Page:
the question says it all i just cant get into the terminal and I've tried using Ctrl + Alt + T, but it still wont pop up please help !

  • Can you find it from unity dash (press the Super key and type terminal) ?
    – heemayl
    Apr 27, 2015 at 17:07
  • How did you solve it? Please add that info as an answer and select that as the accepted answer..this would help all future readers..
    – heemayl
    Apr 27, 2015 at 17:15
  • 3
    Please do not edit the question with "solved" but add an answer and accept it.
    – Rinzwind
    Apr 27, 2015 at 17:20
  • 1
    Do you still have the "gnome-terminal" package installed?
    – BDRSuite
    Apr 27, 2015 at 20:04
  • What was the outcome here? is gnome-terminal installed or not? Jan 13, 2017 at 19:43

4 Answers 4


You can use ALT + F2 and enter gnome-terminal.

  • it makes me login and my log in doesnt work for some reason
    – user258542
    Apr 27, 2015 at 17:05
  • 2
    @user258542 What does the login prompt look like? I recommend editing your question to provide a detailed description of this, and also (if possible) a screenshot. It's very strange to have to log in to run the gnome-terminal executable. Or do you mean that you are you pressing Ctrl+Alt+F2 (which will switch you from tty7, where the GUI is running, to tty2, a virtual console with a non-graphical login prompt)? Apr 27, 2015 at 18:00

I had the same problem. It seems the gnome-terminal-server program is the problem. If I run it:

    $ /usr/lib/gnome-terminal/gnome-terminal-server
    Non UTF-8 locale (ANSI_X3.4-1968) is not supported!

So a simple fix is to start gnome-terminal as follows:

    $ LANG=en_US.utf8 /usr/bin/gnome-terminal

You can add the LANG=en_US.utf8 to your ~/.bashrc by adding the following line to it:

    export LANG=en_US.utf8

and logging out and logging back in. (or rebooting) (Note, that if you are not in the USA, substitute your own locale, as long as it ends in utf8)

Now, as to why either gnome-terminal-server requires this or why the proper LANG isn't set, I don't know. Strangely, my Ubuntu box at home has no problem running gnome-terminal, but my work box does. I have compared the two systems and cannot immediately find the difference. (I don't set the LANG variable on the machine that works!)

Oh, and on the system where gnome-terminal doesn't work, I simply started xterm instead... Not perfect, but good enough to get a terminal running to examine things.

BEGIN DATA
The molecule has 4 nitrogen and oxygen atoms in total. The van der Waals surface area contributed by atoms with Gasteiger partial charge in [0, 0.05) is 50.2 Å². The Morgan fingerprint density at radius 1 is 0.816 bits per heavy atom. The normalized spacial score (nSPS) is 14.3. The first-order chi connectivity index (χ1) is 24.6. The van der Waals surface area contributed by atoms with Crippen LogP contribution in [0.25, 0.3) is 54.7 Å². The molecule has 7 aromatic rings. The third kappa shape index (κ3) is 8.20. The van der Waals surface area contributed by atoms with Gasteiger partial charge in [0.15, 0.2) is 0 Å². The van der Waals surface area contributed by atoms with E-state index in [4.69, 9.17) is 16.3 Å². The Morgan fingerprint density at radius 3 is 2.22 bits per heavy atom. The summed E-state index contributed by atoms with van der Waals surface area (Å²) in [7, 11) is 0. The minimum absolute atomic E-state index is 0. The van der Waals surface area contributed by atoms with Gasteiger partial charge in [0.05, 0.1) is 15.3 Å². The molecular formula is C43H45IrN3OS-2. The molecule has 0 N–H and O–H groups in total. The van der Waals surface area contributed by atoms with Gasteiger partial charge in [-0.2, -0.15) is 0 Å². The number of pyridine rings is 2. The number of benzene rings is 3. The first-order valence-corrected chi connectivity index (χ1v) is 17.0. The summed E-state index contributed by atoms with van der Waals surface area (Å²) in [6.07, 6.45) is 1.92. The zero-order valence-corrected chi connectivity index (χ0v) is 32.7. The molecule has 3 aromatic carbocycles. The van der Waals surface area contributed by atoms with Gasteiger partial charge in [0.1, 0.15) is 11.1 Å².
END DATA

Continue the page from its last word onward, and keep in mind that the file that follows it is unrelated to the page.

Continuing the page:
I had the same problem as the initial question. Since my initial upgrade failed, I installed 15.04 by first removing the old installation in the initial install process. After installation terminal would not launch. Still it was running several times according to System monitor.

In another discussion someone suggested that if you check System Settings > Language Support the system suggest that internationalisation or language support installation was not finalised. After finalisation (I'm using three languages) the terminal started working.


To fix this problem, you have to

  1. Find out your user name. It is NOT your display name. Most likely it won't contain capital letters, nor spaces. If you remember it from somewhere, it is good, jump to 5. If not, do as follows:
  2. Press Alt+F2, then enter "gedit" in the window. It will something like "Text Editor" or so, open it.
  3. Click Open, then Other Documents, then browse to Computer, and select the file /etc/passwd.
  4. Search for the line that has the number 1000 after x, that is, [YOUR_USER_NAME]:x:1000:33:Default User,,,:/home/[YOUR_USER_NAME]:/bin/bash or something similar. Look for the 1000, and that line will start with your user name.
  5. Switch to "regular tty" (character console) using Ctrl+Alt+F1. Please remember in time that you can switch back with Ctrl+Alt+F7 anytime.
  6. At the login prompt, enter your user name (found above or known), then your password. You will get logged in to a "full screen terminal".
  7. Enter sudo -s at the prompt. (You can also use "sudo su", if you read that on the Internet, but it is better knowing what you actually do; -s is the "shell" switch, it is DESIGNED for this function.) Then enter your password - again.
  8. At the root prompt # enter dpkg-reconfigure locales. You will have a scary blue window with a grey area, and a lot of locales available under Locales to be generated:. Use the cursor keys to pick en_US.UTF-8 UTF-8 and en_US UTF-8, plus anything else you might need (but be sure that locales having your language AND ending in UTF-8, if it is not US English, also be selected). You should use space bar to toggle a locale.
  9. When all picked, press TAB to select "Ok", and press ENTER.
  10. Now you have the window for selecting the default locale for the system. Pick one from the list, but do not leave it on None, then press ENTER again.
  11. Now the system will generate your selected locales and configure the system accordingly.
  12. When all this is done, you should reboot your computer to make sure that the environment will be updated. For this, switch back to the graphical terminal with Ctrl+Alt+F7 then reboot as usual, or just enter reboot at the root prompt. In fact, in the last step, restarting the display manager with service lightdm restart should suffice, but if not, you will need to reboot anyway.

Now your terminal should operate as expected.

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